Captain Skinner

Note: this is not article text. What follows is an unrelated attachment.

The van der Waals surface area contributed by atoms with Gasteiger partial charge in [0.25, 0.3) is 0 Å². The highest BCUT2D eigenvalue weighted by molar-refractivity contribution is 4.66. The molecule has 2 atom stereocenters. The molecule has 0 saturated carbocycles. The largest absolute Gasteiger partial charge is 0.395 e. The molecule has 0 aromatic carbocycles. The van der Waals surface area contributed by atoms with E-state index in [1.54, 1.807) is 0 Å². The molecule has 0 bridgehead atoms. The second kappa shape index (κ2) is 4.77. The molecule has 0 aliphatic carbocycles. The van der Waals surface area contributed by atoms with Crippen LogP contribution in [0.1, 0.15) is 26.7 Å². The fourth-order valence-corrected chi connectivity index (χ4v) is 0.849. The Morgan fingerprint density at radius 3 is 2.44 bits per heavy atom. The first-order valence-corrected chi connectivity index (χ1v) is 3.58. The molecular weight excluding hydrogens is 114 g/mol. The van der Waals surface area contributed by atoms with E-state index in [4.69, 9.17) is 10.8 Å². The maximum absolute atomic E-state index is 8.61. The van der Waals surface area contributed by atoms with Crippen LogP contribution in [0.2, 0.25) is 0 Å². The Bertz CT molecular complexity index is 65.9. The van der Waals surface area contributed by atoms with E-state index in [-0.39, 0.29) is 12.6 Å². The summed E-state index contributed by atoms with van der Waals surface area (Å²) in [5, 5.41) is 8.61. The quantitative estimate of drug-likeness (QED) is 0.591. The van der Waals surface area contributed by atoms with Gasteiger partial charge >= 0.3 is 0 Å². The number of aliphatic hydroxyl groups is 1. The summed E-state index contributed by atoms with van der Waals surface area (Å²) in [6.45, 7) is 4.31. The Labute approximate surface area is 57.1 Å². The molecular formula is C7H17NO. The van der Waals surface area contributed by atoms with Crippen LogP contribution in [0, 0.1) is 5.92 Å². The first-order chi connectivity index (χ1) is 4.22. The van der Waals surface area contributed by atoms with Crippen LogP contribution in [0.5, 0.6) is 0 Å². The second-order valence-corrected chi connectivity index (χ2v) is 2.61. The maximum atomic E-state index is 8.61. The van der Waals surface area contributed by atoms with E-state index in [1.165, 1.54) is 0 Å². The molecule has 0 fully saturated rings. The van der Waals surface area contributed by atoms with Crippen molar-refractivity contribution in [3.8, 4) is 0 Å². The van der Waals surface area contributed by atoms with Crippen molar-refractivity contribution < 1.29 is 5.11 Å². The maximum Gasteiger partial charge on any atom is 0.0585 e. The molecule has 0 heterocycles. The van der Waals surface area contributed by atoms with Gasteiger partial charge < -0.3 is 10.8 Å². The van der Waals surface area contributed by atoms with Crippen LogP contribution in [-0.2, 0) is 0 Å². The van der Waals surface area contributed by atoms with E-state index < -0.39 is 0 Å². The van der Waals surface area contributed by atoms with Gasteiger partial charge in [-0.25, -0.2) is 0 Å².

CAPTAIN MACGREGOR SKINNER was born in Perth-Amboy in North America in 1760.He joined the Royal Navy in 1776 and was an officer on the HMS Phoenix during the American War of Independence.He only served a short time before he lost his arm and received many bad wounds storming Forts Lee and Washington.He lost an eye in combat, and served with the Navy until 1793 when he entered the Post Office shipping service.He was well loved and respected by the people of Holyhead.Captain Skinner became Master of the Paddle Steamers “Escape”, “Wizard” and “Dragon”, and was usually accompanied by his raven who would recognise the”Escape” and fly out until it was perched on his Masters’ shoulders! In 1832 be became the principal witness of a Committee drawn up by Parliament to look into the fact that Holyhead should have been grown in prosperity due to great sums of money being spent on roads – but with the cramped accommodation on the boats, people were opting to go to Ireland from the port of Liverpool. Captain Skinner was to investigate this. He reported that high fares and bad accommodation were turning passengers away from Holyhead, together with the report that the Holyhead packets had only iron knives and forks and earthenware, compared to their rival packet ships in Liverpool who could boast being magnificently fitted and provided plates, table linen, mattresses, feather beds and an abundance of blankets. Sir Henry Parnell corroborated Captain Skinner’s evidence and concluded that the Admiralty take over management of the packets from the Post Office. The Committee made a statement that the Holyhead route was a major one,and that no expense should be spared on it.The evidence was vindicated in October 1832. On the 13th October 1832, when the Escape was approaching Holyhead,the bulwark on the starboard side was smashed by heavy seas, and tragically washed Captain Skinner and his mate through the port bulwark. Their bodies were not recovered for some weeks. When Captain Skinner’s body was discovered, it gave reason to suppose that it had been found some time before, when valuables had been removed before casting him back into the sea. He was 70 years old, and had been in public service for 59 years. So much and so sincere was the grief in the town of Holyhead, at the tragic loss of Captain Skinner, that an obelisk to his memory was erected by public subscription on a dominating crag of rock overlooking Holyhead harbour It bears the words:- “This monument was erected by his numerous friends to the memory of John Macgregor Skinner, R.N., and for 33 years captain of one of the post office packets on this station,in testimony of his virtues, and their affectionate remembrance of him in his public capacity. He was distinguished for zeal, intrepidity and fidelity. In private life he was a model of unvarying friendship, disinterested kindness and unbounded charity.MDCCCXXXII.” It was revealed that Captain Skinner had died because of the neglect of the Post Office, who were impervious to any lesson and incapable of grasping the needs of the time. Sea Service did not improve, and nothing was done to introduce modern paddle steamers on the Holyhead route and just the opposite was true of the land service. An inquiry was held in 1836 due to the blatant mismanagement of the Post Office ships,and it revealed a loss in every station but a particularly great one in Holyhead. At last a decision was finally made to transfer the packets to the Board of admiralty and in 1837 the six Holyhead Packets were transferred and renamed Zephyr, Doterel, Otter, Sprightly, Cuckoo and the Gleanor.